Curses, Hexes For Sale



Have some evil spirits that need to be driven away? An enemy you’d like to jinx? Or just somebody you want to get even with?

If only you lived in Hong Kong, you would have a ready and inexpensive means to redress your grievances. There, elderly women like 78-year-old Leung Kam-ip set up on street corners and in shopping malls to practice the ancient ritual of Da Siu Yan which literally means “beating up the wicked people.”

According to a recent Associated Press article by Helen Luk, Leung, also known as Granny Kam, squats in front of a makeshift Chinese shrine adorned with incense sticks.

“Without warning, (she) starts swearing and swinging, pounding (her) shoe loud and hard on a white piece of paper emblazoned with the image of somebody her customer hoped to jinx ...” Luk wrote. “‘Beat up the gossipmongers everywhere,’ she chants.”

For good measure, Granny Kam burns the paper when she’s done.

The cost for this service is about $6.50, and customers like So So Ma, an insurance agent, believe it is money well spent. Ma told Luk that “beating up the wicked” has “soothed her anxieties” and helped her “clinch more business deals.”

We can only speculate that those Ma chose to have jinxed were people who refused to buy insurance from her probably insurance for some of the very calamities that befell them when Granny Kam worked her magic. Makes it understandable why a little Da Siu Yan would help her “clinch more business deals.”

Unfortunately the Hong Kong government is cracking down on Granny Kam and other practitioners who beat up the wicked people. Seems there are so many of them (practitioners and, we would surmise, wicked people) in Hong Kong that the ashes from all those burned pieces of paper are beginning to clutter up city streets.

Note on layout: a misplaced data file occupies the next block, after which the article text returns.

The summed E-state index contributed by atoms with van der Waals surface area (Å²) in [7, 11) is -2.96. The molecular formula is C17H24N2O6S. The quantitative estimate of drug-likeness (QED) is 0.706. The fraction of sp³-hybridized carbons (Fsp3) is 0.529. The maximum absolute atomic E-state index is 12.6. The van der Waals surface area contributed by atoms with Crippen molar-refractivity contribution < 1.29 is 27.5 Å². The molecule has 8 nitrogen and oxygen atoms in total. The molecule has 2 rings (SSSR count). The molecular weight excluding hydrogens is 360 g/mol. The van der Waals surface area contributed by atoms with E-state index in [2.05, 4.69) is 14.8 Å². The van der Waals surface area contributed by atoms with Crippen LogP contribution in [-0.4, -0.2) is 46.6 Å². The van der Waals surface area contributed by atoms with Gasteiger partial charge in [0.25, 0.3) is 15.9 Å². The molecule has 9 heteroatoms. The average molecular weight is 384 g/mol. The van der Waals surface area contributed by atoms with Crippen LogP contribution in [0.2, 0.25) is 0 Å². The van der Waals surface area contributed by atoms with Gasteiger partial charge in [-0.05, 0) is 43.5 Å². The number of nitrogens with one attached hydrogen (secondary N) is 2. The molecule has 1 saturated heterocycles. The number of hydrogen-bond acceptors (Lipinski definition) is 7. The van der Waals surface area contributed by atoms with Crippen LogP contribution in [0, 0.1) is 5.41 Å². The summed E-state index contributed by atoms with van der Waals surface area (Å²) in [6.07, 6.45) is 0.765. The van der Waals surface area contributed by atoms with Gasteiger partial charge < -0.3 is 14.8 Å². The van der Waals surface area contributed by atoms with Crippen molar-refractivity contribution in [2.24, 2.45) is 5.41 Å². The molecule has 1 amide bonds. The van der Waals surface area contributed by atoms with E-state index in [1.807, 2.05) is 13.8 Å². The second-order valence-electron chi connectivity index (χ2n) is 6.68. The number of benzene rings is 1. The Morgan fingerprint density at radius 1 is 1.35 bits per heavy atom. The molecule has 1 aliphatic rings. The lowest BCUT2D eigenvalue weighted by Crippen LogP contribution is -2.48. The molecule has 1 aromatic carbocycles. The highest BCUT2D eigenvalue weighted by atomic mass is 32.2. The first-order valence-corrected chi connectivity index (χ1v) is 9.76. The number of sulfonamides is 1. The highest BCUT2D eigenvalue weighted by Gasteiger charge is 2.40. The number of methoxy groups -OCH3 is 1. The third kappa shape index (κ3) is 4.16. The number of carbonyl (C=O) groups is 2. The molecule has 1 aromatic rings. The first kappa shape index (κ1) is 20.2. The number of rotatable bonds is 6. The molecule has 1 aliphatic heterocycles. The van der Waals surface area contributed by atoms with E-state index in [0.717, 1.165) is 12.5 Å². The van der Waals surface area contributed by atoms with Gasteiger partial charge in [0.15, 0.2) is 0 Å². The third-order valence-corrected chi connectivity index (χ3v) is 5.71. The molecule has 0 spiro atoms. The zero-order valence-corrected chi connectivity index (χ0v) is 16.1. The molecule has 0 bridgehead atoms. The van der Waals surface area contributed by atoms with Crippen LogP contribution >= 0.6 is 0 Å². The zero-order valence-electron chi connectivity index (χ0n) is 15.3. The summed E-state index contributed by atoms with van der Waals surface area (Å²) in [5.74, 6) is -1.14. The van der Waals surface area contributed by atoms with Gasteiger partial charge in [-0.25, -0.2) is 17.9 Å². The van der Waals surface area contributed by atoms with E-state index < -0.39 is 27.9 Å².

So here it is the holiday season, and there’s a whole mess of unemployed beaters of the wicked. To help these unfortunate practitioners out, I propose we invite them to the Rim country lock, stock, shoe and incense.

They could set up in strategic locations around town and ply their trade. Appropriate high-traffic locales might include the Wal-Mart entrance lobby (right next to the Salvation Army bell ringer), the sidewalk outside the Rim Country Regional Chamber of Commerce, or, for a more serene and picturesque environment, lakeside at Green Valley Park.

Whatever could they curse, jinx or hex? Just let us count the ways. Here are the Top 10 Reasons to Bring Da Siu Yan and its Practitioners to the Rim country:

10. Can you buy a class action curse? If so, duck haters can rid themselves of the Green Valley Park quackers in one fell shoe.

9. Should the mayor stay or go? With the town split right down the middle, maybe a little hex could swing the balance.

8. Who wouldn’t travel up the Beeline from the Valley if the reward at the end was to have somebody cursed for just $6.50? It would be a totally unique tourist attraction that makes the Tonto Natural Bridge pale in comparison.

7. Can you hex a wildland fire? If so, our fire fears are history.

6. And if you can’t hex a fire, you can certainly hex Valinda Jo Elliott, which would be almost as good as hexing the fire itself.

5. Country music? Bang, bang, bang (that’s the sound of a shoe being pounded on a piece of paper bearing the words “Country Music”) it’s out of here.

4. Where has all the water gone? Ask Salt River Project. And when they refer us to their stable of lawyers for an answer, we sic Granny Kam on them.

3. If So So Ma can put a curse on people who won’t buy her insurance, I say turnabout is fair play. Let’s jinx insurance agents. And while we’re at it, maybe we could toss in a few more lawyers.

2. When it comes to gossipmongers, Hong Kong has nothing on the Rim country. I say hex them all right out of here, which would make this place so deserted we’d be able to fire a cannon down the Beeline.

1. The infamous Ex-Hex. Who among us doesn’t have an ex or two we’d like to pay back?

Gentlemen, start your incense.

Commenting has been disabled for this item.